His marriage almost collapsed in the middle. “I gave my wife so many reasons to leave.” He says. “And I did this daily, consistently. But she didn’t. Instead she dragged me to therapy.”
“A man or a woman?”
“Who, the therapist?”
“A woman.” He says. “At first, at least. Because I didn’t want to face another man with a problem like this.” He chuckles. “But then I felt the lady therapist wasn’t getting me, so we changed to a man and he was good. I think therapy helped me a great deal. That and my wife, she was very patient. At some point, when I’d sink into my lows, I’d urge her to leave me and find a man who could give her babies – she wanted babies badly – and she’d say, ‘I don’t want a baby if it’s not with you.’ She was a class act.”
Early this year, after a long process that isn’t too vital to this story, they brought home a baby boy. Adopted. A baby they chose not that was given as babies naturally are. He ogles at him all the time because he can’t believe that in him was a man who loved babies. He’s 6-months old. He’s a deep sleeper, so deep that you can lean over in his cot and shout, “Baby! Baby! Wake up! There is a fire!” he would not even stir. He sleeps like he pays rent. He’s got chubby hands with rings like a sausage roll. You don’t want to smell the hand because you might nibble it. When he tries to sit him, he topples over in slow motion, like a bag of makaa. He’s a bit of a show-off, bringing his leg to his mouth to show how flexible he is. He makes gurgling sounds with his lips. His eyes are large and trusting. When he laughs, his mouth makes an oval shape. He has two teeth. When he cries it’s so loud even he seems surprised that the sound came from him. His poop smells so bad it fogs his spectacles. And he’s theirs.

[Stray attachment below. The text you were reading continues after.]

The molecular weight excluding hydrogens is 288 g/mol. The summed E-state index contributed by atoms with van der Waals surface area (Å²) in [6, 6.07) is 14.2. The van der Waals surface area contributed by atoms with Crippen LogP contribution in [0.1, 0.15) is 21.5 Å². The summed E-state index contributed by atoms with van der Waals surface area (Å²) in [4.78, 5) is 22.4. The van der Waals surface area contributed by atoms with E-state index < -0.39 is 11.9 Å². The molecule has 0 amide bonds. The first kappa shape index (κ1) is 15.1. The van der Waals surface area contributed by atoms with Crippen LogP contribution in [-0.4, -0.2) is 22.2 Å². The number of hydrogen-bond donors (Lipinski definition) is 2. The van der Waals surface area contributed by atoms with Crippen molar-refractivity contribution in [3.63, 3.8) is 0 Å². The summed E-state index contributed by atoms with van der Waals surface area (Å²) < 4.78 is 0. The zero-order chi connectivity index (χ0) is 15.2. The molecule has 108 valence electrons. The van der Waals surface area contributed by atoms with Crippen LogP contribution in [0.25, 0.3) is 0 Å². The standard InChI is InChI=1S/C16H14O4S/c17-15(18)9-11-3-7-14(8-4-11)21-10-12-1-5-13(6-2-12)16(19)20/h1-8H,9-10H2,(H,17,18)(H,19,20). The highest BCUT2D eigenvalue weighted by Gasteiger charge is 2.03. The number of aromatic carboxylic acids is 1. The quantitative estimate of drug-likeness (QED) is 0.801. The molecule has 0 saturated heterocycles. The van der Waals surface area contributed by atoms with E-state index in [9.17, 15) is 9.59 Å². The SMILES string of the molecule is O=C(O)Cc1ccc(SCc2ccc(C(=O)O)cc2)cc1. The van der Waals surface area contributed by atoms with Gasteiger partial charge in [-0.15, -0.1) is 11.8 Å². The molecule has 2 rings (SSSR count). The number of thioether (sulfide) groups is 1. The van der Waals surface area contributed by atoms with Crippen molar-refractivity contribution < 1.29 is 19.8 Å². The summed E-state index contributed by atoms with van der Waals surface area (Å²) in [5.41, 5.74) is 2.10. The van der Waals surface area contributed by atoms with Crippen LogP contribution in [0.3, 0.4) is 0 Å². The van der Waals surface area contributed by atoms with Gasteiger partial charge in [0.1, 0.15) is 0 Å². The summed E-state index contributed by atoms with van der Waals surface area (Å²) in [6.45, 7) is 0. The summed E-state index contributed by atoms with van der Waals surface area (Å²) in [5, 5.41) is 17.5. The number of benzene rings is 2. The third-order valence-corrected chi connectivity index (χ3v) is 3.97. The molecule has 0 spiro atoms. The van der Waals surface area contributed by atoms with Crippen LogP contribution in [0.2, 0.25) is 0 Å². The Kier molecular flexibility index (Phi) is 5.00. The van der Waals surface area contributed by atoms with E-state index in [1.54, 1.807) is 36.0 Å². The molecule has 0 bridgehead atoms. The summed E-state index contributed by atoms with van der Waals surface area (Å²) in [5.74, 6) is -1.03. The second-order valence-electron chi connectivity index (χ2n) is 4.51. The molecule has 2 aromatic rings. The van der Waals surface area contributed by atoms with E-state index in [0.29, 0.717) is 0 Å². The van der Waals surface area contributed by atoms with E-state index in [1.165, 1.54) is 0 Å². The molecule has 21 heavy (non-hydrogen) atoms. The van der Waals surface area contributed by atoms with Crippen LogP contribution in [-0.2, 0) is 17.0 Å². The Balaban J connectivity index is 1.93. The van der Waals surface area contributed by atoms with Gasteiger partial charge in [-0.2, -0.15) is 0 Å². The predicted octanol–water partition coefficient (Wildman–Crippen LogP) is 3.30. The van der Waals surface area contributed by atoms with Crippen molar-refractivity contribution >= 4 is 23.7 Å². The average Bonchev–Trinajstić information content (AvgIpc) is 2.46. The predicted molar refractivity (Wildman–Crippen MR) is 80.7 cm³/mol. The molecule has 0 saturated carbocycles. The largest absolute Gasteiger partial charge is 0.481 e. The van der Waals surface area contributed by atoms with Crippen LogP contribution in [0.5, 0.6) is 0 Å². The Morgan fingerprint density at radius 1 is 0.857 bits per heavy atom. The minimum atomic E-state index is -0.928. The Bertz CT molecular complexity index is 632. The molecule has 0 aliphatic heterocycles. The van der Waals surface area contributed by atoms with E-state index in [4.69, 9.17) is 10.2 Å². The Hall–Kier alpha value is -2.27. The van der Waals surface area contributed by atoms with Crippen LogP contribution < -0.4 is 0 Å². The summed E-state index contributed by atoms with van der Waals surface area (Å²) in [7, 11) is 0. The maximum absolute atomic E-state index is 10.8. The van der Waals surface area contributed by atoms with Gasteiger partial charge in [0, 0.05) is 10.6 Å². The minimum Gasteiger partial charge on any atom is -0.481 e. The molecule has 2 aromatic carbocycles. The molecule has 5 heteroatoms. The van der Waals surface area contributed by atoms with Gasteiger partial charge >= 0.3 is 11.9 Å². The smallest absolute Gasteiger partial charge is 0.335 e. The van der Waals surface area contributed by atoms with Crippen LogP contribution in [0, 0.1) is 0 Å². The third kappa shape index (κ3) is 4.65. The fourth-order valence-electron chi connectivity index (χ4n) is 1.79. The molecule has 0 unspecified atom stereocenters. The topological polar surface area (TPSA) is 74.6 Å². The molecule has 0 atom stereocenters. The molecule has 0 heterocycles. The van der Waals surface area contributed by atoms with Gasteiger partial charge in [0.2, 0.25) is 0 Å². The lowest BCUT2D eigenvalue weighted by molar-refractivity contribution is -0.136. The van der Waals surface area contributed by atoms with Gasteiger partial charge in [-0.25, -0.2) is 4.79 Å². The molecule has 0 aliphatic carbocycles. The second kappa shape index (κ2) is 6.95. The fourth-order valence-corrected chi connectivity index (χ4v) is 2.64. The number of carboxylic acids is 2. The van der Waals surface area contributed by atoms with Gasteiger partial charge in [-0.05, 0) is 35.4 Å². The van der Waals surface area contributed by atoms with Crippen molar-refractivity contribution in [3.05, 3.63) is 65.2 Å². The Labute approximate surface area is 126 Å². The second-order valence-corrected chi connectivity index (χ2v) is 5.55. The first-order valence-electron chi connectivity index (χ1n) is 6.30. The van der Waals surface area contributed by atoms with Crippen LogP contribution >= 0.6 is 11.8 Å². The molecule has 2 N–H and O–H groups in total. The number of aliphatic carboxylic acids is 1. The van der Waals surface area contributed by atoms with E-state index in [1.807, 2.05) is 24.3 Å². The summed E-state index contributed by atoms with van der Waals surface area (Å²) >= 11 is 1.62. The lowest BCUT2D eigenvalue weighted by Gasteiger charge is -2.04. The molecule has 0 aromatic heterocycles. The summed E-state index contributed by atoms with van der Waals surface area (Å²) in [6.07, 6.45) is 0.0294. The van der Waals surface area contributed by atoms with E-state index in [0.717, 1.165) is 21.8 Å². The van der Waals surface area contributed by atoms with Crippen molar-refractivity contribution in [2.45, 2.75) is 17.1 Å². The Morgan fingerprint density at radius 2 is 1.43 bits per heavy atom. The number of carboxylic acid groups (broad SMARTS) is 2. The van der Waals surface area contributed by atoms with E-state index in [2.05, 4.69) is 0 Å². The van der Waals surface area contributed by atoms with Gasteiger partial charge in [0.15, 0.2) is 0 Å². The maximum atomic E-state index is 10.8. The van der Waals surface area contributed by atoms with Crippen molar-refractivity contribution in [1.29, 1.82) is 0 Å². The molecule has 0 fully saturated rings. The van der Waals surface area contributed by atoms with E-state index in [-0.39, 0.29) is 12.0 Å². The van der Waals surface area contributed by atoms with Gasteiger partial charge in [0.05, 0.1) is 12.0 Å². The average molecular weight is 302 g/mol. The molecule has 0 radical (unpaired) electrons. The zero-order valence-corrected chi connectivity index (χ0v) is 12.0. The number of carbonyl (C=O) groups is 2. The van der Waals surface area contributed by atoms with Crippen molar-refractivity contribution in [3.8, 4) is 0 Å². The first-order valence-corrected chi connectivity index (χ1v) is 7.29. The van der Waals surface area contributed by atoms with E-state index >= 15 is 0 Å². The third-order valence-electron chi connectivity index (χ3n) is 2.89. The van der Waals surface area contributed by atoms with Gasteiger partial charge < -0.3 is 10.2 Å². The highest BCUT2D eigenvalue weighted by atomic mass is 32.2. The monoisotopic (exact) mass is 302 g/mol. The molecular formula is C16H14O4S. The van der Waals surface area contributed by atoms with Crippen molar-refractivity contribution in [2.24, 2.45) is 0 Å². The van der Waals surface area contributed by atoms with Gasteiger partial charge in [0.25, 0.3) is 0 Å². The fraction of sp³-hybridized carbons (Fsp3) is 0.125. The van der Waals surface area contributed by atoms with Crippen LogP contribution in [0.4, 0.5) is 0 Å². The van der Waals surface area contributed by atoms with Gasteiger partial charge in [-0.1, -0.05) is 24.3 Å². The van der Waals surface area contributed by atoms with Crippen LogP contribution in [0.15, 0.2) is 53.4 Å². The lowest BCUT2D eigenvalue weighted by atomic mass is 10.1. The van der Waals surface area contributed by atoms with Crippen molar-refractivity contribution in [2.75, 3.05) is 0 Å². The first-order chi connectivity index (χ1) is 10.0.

“He’s adorable.” He says. “He’s brought so much into our home. He’s brought light and love. He’s brought laughter. He’s brought purpose and will. He has brought many more reasons to be positive. Having a baby has healed us and it has healed me. I feel like he’s the son I was to have. I suspect he even looks like me.”
“If you look really hard, I’m sure.” I say. He laughs and says yeah.
Fatherhood has taken over his life. It’s taken away any residual angst he might have had regarding his manhood. “I think now I’m defining myself with completely different parameters. When I introduce myself now, I’m a father first. It’s my first identity, then I’m everything else, because being a father has saved me, adoption has saved us and the reason I wanted to talk to you is to send the word out there that being a father is not about having sperms. And that more people should adopt.”
“What kind of a father do you want to be?” I ask him.
“A grateful one.” He says and I chuckle because, I don’t know, it sounds so rhetoric. Something you’d hear on a Youtube channel. “Grateful in a sense that I have been given an opportunity to do something that nature had denied me naturally. You know what I mean?”
“Nature had decided that I wasn’t going to be a father, but here I am, raising this boy who will grow to call me daddy. I think it’s an honor.”
“Do you want to be called daddy or father? There are people who call their parents, mother or father. Like they are in a Victorian novel.”
“I called my father, dad. I don’t mind if he calls me dad either.”
Happy Father’s Day to all fathers this Sunday. This is your happy father’s day week. May you know that your influence in your child’s life is as immense as it is special.